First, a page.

The mechanism of eukaryotic CMG helicase activation

Abstract

The initiation of eukaryotic DNA replication occurs in two discrete stages1: first, the minichromosome maintenance (MCM) complex assembles as a head-to-head double hexamer that encircles duplex replication origin DNA during G1 phase; then, ‘firing factors’ convert each double hexamer into two active Cdc45–MCM–GINS helicases (CMG) during S phase. This second stage requires separation of the two origin DNA strands and remodelling of the double hexamer so that each MCM hexamer encircles a single DNA strand. Here we show that the MCM complex, which hydrolyses ATP during double-hexamer formation2,3, remains stably bound to ADP in the double hexamer. Firing factors trigger ADP release, and subsequent ATP binding promotes stable CMG assembly. CMG assembly is accompanied by initial DNA untwisting and separation of the double hexamer into two discrete but inactive CMG helicases. Mcm10, together with ATP hydrolysis, then triggers further DNA untwisting and helicase activation. After activation, the two CMG helicases translocate in an ‘N terminus-first’ direction, and in doing so pass each other within the origin; this requires that each helicase is bound entirely to single-stranded DNA. Our experiments elucidate the mechanism of eukaryotic replicative helicase activation, which we propose provides a fail-safe mechanism for bidirectional replisome establishment.

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Figure 1: Analysis of replicative helicase activation with a DNA unwinding assay.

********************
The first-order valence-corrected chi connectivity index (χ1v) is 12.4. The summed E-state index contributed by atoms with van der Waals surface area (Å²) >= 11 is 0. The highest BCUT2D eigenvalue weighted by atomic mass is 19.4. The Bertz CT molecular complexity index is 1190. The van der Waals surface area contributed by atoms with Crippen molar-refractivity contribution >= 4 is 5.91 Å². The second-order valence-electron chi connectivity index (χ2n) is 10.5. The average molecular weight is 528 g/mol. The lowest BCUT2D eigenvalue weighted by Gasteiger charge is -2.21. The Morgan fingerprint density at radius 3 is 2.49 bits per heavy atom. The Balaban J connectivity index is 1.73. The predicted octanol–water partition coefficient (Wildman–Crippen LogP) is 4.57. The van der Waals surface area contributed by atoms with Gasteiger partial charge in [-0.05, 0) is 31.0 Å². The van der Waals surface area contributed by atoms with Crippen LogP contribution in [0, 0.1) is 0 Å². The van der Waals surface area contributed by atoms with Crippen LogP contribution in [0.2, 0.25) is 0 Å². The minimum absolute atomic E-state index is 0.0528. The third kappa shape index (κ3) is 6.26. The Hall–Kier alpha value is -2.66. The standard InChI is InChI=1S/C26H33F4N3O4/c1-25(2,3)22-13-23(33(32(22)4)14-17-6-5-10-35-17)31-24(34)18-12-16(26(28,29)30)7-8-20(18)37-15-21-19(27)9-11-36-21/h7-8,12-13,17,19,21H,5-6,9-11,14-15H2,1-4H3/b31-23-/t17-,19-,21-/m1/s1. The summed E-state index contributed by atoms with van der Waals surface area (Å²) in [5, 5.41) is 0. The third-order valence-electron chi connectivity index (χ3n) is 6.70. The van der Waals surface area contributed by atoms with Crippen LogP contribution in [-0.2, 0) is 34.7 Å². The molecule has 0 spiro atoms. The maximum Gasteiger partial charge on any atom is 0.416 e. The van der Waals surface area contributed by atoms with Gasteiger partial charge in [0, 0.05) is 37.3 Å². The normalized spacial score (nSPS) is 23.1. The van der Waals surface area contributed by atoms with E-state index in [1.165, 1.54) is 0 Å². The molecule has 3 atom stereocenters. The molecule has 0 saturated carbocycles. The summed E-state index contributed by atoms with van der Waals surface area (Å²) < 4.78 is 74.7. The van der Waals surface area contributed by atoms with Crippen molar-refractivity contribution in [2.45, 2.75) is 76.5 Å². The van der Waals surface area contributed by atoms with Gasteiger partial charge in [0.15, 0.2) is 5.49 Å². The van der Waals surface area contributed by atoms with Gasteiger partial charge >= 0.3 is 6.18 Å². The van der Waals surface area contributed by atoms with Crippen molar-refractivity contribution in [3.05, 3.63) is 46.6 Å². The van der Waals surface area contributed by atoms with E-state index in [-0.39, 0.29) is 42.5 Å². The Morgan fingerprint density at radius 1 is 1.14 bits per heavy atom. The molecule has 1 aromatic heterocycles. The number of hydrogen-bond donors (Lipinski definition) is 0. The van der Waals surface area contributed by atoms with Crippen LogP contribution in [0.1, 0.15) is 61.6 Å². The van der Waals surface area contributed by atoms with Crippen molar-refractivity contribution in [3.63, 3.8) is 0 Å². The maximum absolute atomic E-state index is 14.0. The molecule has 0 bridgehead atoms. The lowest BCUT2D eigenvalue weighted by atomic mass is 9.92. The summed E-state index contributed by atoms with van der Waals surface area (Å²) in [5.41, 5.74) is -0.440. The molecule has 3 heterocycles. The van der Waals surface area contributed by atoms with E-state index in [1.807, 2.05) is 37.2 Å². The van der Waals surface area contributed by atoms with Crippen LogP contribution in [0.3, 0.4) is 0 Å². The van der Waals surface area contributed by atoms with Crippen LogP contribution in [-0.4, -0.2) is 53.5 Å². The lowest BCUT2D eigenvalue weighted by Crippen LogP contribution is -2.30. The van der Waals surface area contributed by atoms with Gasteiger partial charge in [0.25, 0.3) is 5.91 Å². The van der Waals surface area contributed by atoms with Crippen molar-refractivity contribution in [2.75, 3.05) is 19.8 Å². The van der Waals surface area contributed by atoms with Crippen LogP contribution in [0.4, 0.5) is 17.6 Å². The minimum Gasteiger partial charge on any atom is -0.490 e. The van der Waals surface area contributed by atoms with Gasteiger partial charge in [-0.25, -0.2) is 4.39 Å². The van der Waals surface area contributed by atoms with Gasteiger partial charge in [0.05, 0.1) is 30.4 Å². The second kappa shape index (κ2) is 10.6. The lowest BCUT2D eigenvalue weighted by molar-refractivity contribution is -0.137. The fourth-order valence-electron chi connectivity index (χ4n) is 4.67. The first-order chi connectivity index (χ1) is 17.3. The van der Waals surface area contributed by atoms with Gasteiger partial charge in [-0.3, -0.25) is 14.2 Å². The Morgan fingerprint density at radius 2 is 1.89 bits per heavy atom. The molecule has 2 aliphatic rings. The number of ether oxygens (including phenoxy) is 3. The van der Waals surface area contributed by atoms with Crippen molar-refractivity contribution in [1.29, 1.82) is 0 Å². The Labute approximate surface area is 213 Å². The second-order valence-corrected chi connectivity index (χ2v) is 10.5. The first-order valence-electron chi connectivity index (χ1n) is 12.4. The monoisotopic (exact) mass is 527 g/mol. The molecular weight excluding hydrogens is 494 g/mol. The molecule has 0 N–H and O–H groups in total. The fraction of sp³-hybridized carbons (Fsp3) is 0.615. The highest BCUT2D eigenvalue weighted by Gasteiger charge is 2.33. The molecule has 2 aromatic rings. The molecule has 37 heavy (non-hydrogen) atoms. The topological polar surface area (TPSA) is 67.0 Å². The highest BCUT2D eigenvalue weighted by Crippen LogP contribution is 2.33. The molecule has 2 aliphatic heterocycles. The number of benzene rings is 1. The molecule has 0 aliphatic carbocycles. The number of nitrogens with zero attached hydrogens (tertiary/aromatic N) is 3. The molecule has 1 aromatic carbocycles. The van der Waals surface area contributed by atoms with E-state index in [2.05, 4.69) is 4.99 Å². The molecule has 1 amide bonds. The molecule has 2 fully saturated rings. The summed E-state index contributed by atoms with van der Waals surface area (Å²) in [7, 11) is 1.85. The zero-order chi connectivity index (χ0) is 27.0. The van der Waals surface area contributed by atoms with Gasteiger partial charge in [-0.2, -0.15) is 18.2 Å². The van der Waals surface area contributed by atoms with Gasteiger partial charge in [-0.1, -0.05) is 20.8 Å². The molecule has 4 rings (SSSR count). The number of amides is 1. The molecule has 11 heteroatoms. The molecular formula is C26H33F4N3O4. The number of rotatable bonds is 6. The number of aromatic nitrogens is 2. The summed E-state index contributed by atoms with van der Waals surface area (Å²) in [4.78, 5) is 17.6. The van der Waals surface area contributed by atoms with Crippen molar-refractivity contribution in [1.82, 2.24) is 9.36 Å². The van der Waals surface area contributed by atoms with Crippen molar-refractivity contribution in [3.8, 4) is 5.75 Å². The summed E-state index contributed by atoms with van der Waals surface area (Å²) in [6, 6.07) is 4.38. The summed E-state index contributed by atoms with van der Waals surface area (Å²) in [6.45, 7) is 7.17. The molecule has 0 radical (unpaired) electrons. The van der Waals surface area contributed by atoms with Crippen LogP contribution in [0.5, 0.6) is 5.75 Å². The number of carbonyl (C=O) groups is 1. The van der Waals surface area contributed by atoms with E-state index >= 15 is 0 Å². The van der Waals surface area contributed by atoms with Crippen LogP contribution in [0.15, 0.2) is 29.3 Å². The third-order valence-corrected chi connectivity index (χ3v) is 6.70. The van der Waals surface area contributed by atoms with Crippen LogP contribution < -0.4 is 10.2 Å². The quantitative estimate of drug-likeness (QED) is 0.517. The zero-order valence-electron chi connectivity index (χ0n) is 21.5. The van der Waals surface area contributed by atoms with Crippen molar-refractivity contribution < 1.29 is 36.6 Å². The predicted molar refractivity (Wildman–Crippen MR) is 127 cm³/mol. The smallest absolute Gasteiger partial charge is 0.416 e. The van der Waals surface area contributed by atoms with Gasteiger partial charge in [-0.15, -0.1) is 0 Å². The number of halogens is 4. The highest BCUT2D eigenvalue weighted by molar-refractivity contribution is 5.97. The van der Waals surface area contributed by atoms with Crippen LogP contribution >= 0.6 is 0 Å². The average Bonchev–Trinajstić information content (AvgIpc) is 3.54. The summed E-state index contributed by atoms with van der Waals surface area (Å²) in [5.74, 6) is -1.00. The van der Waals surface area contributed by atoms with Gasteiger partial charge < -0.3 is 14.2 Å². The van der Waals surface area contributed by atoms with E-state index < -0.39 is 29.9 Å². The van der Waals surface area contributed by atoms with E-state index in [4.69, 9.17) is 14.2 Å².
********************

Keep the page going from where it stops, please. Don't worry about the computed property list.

Figure 2: Origin unwinding takes place in two steps.
Figure 3: CMG assembly and activation are coupled to ATP binding and hydrolysis.
Figure 4: Structural characterization of replicative helicase activation.

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Acknowledgements

We thank K. Labib for anti-Psf1 antibody, G. Kelly (the Francis Crick Institute, Bioinformatics) for help with mathematical modelling, the Francis Crick Institute Fermentation Facility for cell production and L. Collinson, R. Carzaniga (the Francis Crick Institute, Electron Microscopy) and T. Pape (Electron Microscopy Centre, Imperial College) for electron microscopy support. This work was supported by the Francis Crick Institute, which receives its core funding from Cancer Research UK (FC001065 and FC001066), the UK Medical Research Council (FC001065 and FC001066), and the Wellcome Trust (FC001065 and FC001066). This work was also funded by a Wellcome Trust Senior Investigator Award (106252/Z/14/Z) and a European Research Council Advanced Grant (669424-CHROMOREP) to J.F.X.D.